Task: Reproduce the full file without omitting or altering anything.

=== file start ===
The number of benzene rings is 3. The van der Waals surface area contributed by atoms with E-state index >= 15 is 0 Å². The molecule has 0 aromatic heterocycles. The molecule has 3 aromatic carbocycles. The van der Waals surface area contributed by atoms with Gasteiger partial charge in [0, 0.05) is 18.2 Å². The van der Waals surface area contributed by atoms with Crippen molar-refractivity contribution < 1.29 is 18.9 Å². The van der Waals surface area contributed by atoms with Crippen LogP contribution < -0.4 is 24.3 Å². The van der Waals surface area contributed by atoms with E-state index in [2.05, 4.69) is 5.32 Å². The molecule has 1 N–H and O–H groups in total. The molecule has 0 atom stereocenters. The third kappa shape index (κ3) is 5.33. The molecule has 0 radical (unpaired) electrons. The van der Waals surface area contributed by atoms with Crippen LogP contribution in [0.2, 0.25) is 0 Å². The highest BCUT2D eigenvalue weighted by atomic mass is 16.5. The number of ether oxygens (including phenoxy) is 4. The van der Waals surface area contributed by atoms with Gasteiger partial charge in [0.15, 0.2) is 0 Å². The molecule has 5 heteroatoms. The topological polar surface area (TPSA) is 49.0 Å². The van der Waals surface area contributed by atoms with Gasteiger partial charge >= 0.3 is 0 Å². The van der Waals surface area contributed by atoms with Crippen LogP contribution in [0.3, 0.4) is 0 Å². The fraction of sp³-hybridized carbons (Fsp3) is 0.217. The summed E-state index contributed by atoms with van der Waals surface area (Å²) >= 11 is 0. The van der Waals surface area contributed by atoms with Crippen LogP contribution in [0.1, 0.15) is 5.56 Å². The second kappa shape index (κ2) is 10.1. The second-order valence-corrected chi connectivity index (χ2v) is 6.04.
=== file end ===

The number of benzene rings is 3. The van der Waals surface area contributed by atoms with E-state index >= 15 is 0 Å². The molecule has 0 aromatic heterocycles. The molecule has 3 aromatic carbocycles. The van der Waals surface area contributed by atoms with Gasteiger partial charge in [0, 0.05) is 18.2 Å². The van der Waals surface area contributed by atoms with Crippen molar-refractivity contribution < 1.29 is 18.9 Å². The van der Waals surface area contributed by atoms with Crippen LogP contribution < -0.4 is 24.3 Å². The van der Waals surface area contributed by atoms with E-state index in [2.05, 4.69) is 5.32 Å². The molecule has 1 N–H and O–H groups in total. The molecule has 0 atom stereocenters. The third kappa shape index (κ3) is 5.33. The molecule has 0 radical (unpaired) electrons. The van der Waals surface area contributed by atoms with Crippen LogP contribution in [0.2, 0.25) is 0 Å². The highest BCUT2D eigenvalue weighted by atomic mass is 16.5. The number of ether oxygens (including phenoxy) is 4. The van der Waals surface area contributed by atoms with Gasteiger partial charge in [0.15, 0.2) is 0 Å². The molecule has 5 heteroatoms. The topological polar surface area (TPSA) is 49.0 Å². The van der Waals surface area contributed by atoms with Gasteiger partial charge >= 0.3 is 0 Å². The van der Waals surface area contributed by atoms with Crippen LogP contribution in [0.3, 0.4) is 0 Å². The fraction of sp³-hybridized carbons (Fsp3) is 0.217. The summed E-state index contributed by atoms with van der Waals surface area (Å²) >= 11 is 0. The van der Waals surface area contributed by atoms with Crippen LogP contribution in [0.1, 0.15) is 5.56 Å². The second kappa shape index (κ2) is 10.1. The second-order valence-corrected chi connectivity index (χ2v) is 6.04.